We can all live without distraction

We all have busy lives.  Technology puts our busy word at our figure tips as we are overwhelmed with information. Our connectivity to the world never stops.  We are connected at work, home, and in our cars.  As part of the National Safety Council’s (NSC) efforts to save lives they have designated June as National Safety Month.  Saving lives and being safe requires us all to be less distracted-at least when we drive.

According to the National Highway Traffic Safety Administration (NHTSA), driver distractions are the leading cause of traffic crashes, approximately 80%.  Cell phones are the #1 distraction, contributing to thousands of crashes and deaths each year, affecting people everywhere including Rice County.

People accept texting while driving increases crash risk and Minnesota has made it illegal to text and drive.  But cell phone conversation while driving is also risky; it distracts our minds from driving.  Today there are more wireless connections in the U.S. then ever.  And although public sentiment appears to be turning against cell phone use while driving, many admit they regularly talk or text while driving.  The NSC estimates 26% of crashes involve drivers talking or texting on cell phones.  Hands-free devices offer no safety benefit when driving and do not eliminate cognitive distraction.  Cognitive distraction occurs when a driver is distracted by doing anything other than concentrating on driving such as talking to a passenger or talking on a cell phone.   Cognitive distraction can result in inattention blindness, which occurs when a driver looks, but doesn't see, up to 50% of the driving environment including stop signs, pedestrians and other important visual clues needed to drive safely.  A University of Utah study found drivers using a cell phone had a slower reaction time than drivers with a BAC of .08, the legal limit for being impaired here in Minnesota.  And for those who don’t believe studies, The Discovery Channel explored this phenomenon on MythBusters and confirmed it.

The myth of multitasking leads us all to believe we can do more than one thing at a time.  The truth is human brain cannot perform two tasks at the same time.  Instead, science shows the brain handles tasks sequentially, switching between one task and another.  Our brains can juggle tasks rapidly, which leads us to mistakenly believe we are doing two tasks at the same time.  Multitasking by driving and talking on the phone is distractive driving and it has become a serious public health threat requiring all drivers to reevaluate their driving habits.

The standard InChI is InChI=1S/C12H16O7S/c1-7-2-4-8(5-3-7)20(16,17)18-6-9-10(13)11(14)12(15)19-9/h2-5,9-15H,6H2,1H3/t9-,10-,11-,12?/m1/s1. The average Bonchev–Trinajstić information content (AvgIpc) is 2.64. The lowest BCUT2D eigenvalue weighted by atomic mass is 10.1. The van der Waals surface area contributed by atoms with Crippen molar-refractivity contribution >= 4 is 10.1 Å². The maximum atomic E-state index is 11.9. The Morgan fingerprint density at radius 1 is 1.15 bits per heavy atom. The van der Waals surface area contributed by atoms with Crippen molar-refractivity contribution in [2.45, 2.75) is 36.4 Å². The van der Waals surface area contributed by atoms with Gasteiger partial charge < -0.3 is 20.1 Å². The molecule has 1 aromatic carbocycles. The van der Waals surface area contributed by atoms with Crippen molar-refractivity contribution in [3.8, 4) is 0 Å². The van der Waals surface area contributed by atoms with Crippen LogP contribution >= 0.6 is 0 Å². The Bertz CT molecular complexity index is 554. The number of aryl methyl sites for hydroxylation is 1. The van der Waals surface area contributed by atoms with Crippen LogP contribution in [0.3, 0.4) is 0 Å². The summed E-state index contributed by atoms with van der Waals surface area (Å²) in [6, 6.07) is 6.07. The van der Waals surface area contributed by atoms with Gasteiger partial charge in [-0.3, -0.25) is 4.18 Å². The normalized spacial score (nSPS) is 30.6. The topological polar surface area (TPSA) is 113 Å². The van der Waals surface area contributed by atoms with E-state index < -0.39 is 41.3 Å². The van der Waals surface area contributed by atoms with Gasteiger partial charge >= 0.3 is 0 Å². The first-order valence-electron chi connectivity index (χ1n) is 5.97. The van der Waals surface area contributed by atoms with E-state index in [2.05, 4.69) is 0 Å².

Recently, students here in Rice County have taken the “It can wait” pledged to not text and drive.  This is a great start and I hope we can all pledge not to text and drive-it’s the law after all.  Beyond not texting we need to also pledge to our fellow travels not to be distracted by cell phones, in-car conversations, dining while driving, shaving or applying make-up while driving and a host of other habits which distract us from giving our full attention to driving our vehicle safely.

Everyone has a choice when driving and those choices can tragically impact you, your family, or someone else’s family forever.  Parents need to set a good example and enforce Minnesota’s gradated driver’s license restrictions including no cell phone use while driving.  Thousands of lives can be saved each year by making the right choices.  Help make Rice County safer by staying off the phone while you are on the road, recognizing that hands-free devices offer no safety benefit, understanding the dangers of cognitive distraction, and always buckle up.


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